All sorts of businesses are being built by violating assumptions about the privacy of data.
Flickr violated the assumption that you wanted your photos private by default. Before Flickr came along, the default photo sharing model, espoused by Shutterfly, Snapfish etc., was that of private photo sharing.
LinkedIn violates the assumption that your resumé is private.
FourSquare violates the assumption that your location is private.
Twitter violates the assumption that some of your thoughts are private.
Instagr.am violates the assumption that your mobile photos are private.
Blippy is testing the assumption that some of your financial transactions are private.
All of these services take your original notion and need for privacy, and trade them off against your need for fame and recognition.
It’s a common complaint – venture investors are driven by what other investors think, and therefore lack imagination and spine.
There’s some truth to it – it is human nature, after all, to look for social proof and authority when making decisions. However, that’s not the whole story.
In public markets, Investors make their decisions to invest in parallel, and in theory, most of the relevant information about a company is publicly disclosed, by law. Businesses are also much more mature, and therefore easier to value. Finally, the market is very liquid and very deep, so there isn’t much uncertainty about the supply of money available and availability of money in the future.
In a public market, it’s unlikely that I have access to private data about a company’s prospects, and if I do, I buy or sell the stock and move the price. Your ability to act on my knowledge is zero – by the time you learn about it, it will already be built into the price.
By contrast, in private markets, there is a lot more non-public information scattered across many individuals, and they have the luxury of deciding in series. Businesses are brand new and immature, and very difficult to value. The market is shallow and illiquid, and a “Keynesian Beauty Contest” means that you want to finance a company now just because it is likely to be financed in the future.
Therefore, when you see other investors piling into a company, you can infer: – They probably know something about the company or the market that you don’t, given that a lot of the information (quality of founders, state of competition, true size of market, etc.) is private and scattered across many minds
- This company is more likely to get financed in the future, since it seems able to attract many, high quality investors (the aforementioned Keynesian Beauty Contest)
- And you *still have time to act at the same price* on this new information
That last fact more than any other causes Investors to move in herds.
It is rational for private investors to move in herds. They have the strong incentive – limited and diffuse knowledge. More importantly, they have the means – financings in which the price doesn’t change as the investors decide in series.
A lot of entrepreneurs assume that the initial way to engage with an investor is to *insist* on a meeting. It’s a relatively safe assumption that anyone on the buy side (an investor, an advertiser, an executive at a large company) receives far more requests for meetings than they can follow up on, and are constantly looking for excuses to say “no.”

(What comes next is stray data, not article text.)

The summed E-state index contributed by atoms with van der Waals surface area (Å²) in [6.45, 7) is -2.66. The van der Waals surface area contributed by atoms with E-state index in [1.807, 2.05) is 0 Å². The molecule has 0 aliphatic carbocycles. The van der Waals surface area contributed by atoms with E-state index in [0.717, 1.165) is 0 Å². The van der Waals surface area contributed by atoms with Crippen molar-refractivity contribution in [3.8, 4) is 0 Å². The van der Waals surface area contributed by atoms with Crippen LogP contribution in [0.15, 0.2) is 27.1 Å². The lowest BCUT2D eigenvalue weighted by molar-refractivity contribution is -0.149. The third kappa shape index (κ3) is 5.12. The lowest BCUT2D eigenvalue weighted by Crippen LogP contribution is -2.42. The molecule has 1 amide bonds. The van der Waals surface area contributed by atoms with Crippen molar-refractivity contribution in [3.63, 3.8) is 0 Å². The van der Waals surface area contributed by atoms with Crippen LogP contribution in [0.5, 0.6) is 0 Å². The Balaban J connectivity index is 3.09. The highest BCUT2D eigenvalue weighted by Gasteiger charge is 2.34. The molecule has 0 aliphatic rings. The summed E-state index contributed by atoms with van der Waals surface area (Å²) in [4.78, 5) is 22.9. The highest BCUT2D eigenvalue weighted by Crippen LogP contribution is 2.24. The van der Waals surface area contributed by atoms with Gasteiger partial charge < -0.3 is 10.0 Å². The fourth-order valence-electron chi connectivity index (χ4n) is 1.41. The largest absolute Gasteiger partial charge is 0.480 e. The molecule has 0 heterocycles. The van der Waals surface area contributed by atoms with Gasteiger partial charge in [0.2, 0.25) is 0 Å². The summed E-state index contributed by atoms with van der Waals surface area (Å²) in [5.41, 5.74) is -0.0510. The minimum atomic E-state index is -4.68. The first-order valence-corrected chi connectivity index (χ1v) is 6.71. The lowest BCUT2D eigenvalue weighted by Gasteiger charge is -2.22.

Synchronous activities, such as phone calls, screencasts, videos, and webex conferences are almost as bad. If you’re trying to get the attention of an investor or exec at a major company, and don’t want to waste either your time or their time, pay very, very close attention to the cost of their time and you’ll fare better. In order of escalation, one should proceed as follows:
- Introduction – have your introducer send them an email *without putting you in the to or cc line.* That way, if the target does not wish to engage, you haven’t put them in the awkward position of having to supply an excuse or a turndown. The introducer protects their ability to be taken seriously this way.
- Once you have a response / interest, send something written for them to look over and offer a phone call, webex, or meeting as next steps. Written always beats a video or screencast, since most intelligent people can read a lot faster than they can listen. A webex demo is a crutch – if your product has to be explained, it probably isn’t ready for the average consumer. And if it’s in beta, you should at least know how to open up a password-protected demo version.
- If the target displays interest in learning more, then you can move to a call or in-person meeting.
People who insist on a webex demo or in-person meeting at the outset are forcing the target to make a high-cost decision, and are subtly signaling that they don’t value their own time, and certainly don’t value the targets’ time. They might think that they are demonstrating persistence, but one wants to see persistence in chasing the product, not in chasing dead-ends.
In short, your high-value targets don’t have time for meetings between un-screened parties, and since you’re busy building a company, you shouldn’t have time for them either.
For those of you going to SXSW, I’ll be on the Seed Combinators Panel on Monday March 15 3:30pm. I’m joining Paul Graham, David Cohen, Marc Nathan, and Joshua Baer to talk about YStars, TechCombinators, SeedBoxes, and the like. Here’s the Plancast if you want me to “count you in.”
I’m also throwing a meetup on SundayMarch 14 5-7pm in the Four Seasons Lobby Lounge at 98 San Jacinto Blvd.
If you’re a Venture Hacker, please come talk to me about your startup and venture hacking at these two events. I’m looking forward to pressing the flesh and kissing some babies.